My son is having a lot of fun in college too, found a good fit at a school for him and he has founded clubs to support local veterans groups.  He is on track so far to graduate in 4 years in technical procurement (think engineering sales/purchasing.)

I would love to see an entire high school turn out and cheer for a math contest like they do football games, but we are admitted Geeks.  Geeks with good careers though, so we are pretty happy! 

Community Leader
Registered: 12-16-2003
Mon, 10-08-2012 - 11:43pm

Ramona  Mom to 2 great kids and wife to one wonderful hubby since 1990!

iVillage Member
Registered: 02-21-2010
Tue, 10-09-2012 - 5:04pm

My DD tends to do better in school when she is busy. With too much time on her hands she gets lazy and things don't get done and her grades slip.

My DD plays club soccer as well as soccer in HS...she is also student council and Honor Society with a 4.1 GPA. She plays soccer year round and has either school or club practice everyday and sometimes both. We drive over an hour away for games at least twice a week. We have camps at different Universities in the summer and will be going to Tulsa over Thanksgiving and Florida after Christmas. It is her passion and as long as her grades don't suffer we are willing to let her pursue her dream of playing in college. We realize that an athletic scholarship won't get her far at the Universities that she wants to attend so she must maintain her grades.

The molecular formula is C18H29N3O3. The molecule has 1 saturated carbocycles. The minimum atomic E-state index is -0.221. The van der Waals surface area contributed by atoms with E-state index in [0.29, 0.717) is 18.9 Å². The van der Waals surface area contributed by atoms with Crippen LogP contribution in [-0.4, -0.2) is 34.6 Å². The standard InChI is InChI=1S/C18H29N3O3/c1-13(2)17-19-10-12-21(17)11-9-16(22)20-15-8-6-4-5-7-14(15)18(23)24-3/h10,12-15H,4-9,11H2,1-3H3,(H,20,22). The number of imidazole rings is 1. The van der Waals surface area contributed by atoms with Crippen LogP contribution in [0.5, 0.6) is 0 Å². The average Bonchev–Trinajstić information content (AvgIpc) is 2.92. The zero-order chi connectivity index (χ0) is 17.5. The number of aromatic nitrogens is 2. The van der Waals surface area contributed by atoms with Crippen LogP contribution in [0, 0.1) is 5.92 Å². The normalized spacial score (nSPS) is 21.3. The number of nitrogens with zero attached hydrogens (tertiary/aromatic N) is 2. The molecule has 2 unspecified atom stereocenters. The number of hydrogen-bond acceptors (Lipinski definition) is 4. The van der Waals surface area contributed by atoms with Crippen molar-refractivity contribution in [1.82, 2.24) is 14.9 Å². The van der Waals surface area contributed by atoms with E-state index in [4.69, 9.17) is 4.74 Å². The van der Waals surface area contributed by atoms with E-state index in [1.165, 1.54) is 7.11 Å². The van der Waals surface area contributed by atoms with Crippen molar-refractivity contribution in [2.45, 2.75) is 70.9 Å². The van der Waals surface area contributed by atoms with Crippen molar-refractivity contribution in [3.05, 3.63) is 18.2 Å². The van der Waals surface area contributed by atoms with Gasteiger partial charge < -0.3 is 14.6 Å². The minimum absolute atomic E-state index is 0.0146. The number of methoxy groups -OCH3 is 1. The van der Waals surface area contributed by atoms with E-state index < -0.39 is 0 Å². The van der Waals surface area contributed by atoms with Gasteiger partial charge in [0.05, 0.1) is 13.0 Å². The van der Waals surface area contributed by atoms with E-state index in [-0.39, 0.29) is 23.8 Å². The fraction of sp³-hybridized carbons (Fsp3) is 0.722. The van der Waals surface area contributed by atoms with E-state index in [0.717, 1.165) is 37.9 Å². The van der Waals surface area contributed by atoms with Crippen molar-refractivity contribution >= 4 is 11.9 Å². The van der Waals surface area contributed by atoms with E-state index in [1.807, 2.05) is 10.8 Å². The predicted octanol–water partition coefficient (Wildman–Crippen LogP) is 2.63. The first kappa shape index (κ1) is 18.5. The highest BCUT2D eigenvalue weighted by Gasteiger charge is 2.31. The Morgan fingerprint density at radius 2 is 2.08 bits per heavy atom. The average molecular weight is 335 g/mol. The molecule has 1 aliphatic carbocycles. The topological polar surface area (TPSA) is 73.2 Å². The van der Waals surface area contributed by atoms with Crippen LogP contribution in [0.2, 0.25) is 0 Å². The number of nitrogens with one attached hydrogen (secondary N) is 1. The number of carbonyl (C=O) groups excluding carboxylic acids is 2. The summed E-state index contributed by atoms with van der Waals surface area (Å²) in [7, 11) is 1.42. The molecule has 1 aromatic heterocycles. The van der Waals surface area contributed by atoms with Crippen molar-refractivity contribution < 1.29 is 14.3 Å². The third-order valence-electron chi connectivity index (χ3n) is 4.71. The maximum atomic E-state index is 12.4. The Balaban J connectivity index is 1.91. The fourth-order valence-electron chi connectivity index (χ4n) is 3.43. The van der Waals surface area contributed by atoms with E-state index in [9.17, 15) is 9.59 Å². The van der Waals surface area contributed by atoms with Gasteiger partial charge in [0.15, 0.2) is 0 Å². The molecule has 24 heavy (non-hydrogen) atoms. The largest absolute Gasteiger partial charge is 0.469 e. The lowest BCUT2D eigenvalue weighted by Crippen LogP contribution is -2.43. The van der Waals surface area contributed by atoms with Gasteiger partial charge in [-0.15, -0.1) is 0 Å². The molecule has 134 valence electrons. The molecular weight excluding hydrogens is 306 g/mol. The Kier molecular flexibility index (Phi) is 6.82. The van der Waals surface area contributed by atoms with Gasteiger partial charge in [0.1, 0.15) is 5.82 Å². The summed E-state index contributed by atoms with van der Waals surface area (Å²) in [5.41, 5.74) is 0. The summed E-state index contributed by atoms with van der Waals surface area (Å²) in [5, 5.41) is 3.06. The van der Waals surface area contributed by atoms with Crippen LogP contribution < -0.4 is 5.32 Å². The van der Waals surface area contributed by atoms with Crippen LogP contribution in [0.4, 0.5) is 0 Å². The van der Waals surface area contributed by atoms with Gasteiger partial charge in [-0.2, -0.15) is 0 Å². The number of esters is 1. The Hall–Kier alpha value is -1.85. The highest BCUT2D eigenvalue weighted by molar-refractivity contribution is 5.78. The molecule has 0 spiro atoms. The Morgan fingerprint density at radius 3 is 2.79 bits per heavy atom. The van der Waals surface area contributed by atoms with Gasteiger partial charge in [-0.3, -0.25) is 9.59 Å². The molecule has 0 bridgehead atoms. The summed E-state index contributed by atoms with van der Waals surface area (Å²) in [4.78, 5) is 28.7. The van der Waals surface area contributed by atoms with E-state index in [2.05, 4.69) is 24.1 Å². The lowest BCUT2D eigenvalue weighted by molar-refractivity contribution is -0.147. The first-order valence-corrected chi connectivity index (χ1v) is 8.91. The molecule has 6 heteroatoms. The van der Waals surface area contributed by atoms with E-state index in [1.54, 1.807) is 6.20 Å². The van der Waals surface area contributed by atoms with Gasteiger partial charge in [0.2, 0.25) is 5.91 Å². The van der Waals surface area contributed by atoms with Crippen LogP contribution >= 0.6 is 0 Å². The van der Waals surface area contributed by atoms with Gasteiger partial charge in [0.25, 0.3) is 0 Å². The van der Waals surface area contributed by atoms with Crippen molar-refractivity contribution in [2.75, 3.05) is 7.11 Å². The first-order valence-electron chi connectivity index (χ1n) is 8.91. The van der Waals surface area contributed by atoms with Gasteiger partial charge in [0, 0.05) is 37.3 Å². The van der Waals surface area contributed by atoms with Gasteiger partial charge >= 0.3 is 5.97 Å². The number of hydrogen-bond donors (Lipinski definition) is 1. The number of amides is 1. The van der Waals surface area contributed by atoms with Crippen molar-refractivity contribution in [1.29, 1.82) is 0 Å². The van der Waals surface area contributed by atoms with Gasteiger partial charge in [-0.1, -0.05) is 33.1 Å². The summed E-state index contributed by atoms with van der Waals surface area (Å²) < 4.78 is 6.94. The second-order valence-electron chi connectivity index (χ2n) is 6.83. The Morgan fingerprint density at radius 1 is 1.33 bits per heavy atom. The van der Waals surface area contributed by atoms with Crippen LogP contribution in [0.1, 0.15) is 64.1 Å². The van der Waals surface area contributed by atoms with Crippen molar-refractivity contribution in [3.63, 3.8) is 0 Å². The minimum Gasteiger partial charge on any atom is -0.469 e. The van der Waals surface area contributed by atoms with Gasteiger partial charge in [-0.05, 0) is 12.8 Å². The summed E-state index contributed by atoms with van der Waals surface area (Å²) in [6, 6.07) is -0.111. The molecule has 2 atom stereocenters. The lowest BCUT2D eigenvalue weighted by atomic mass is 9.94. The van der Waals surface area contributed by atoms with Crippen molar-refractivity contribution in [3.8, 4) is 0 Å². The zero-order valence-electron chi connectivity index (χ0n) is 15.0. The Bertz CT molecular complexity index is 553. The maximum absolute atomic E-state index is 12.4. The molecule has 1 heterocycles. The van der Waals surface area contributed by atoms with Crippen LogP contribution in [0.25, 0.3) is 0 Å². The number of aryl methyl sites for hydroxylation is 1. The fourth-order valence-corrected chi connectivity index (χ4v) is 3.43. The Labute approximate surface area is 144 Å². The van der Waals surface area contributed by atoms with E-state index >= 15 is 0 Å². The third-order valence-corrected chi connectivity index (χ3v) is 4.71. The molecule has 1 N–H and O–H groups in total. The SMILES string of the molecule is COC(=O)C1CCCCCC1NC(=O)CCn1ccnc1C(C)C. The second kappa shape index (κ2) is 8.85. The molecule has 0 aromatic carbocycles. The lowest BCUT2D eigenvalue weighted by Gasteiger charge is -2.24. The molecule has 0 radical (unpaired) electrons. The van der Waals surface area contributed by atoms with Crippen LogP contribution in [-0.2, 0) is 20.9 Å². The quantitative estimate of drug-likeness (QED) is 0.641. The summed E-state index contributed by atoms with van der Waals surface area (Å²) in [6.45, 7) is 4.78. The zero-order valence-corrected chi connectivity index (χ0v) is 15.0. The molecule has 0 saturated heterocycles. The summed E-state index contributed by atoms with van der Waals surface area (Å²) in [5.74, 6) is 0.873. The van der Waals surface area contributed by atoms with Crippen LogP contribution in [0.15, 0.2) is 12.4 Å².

As part of our college plan I got a job at TCU several years ago...my kids get free full tuition here and at over 100 other exchange schools. My DD is hoping that college coaches will look more closely at her knowing that she doesn't need a full ride to attend their school.

Community Leader
Registered: 12-16-2003
Thu, 10-11-2012 - 2:27pm
That is great!! My hubby worked for UIC for a while and they had a similar deal with tuition. It was a shame that they outsourced all that, but that was 22 years ago.

Ramona  Mom to 2 great kids and wife to one wonderful hubby since 1990!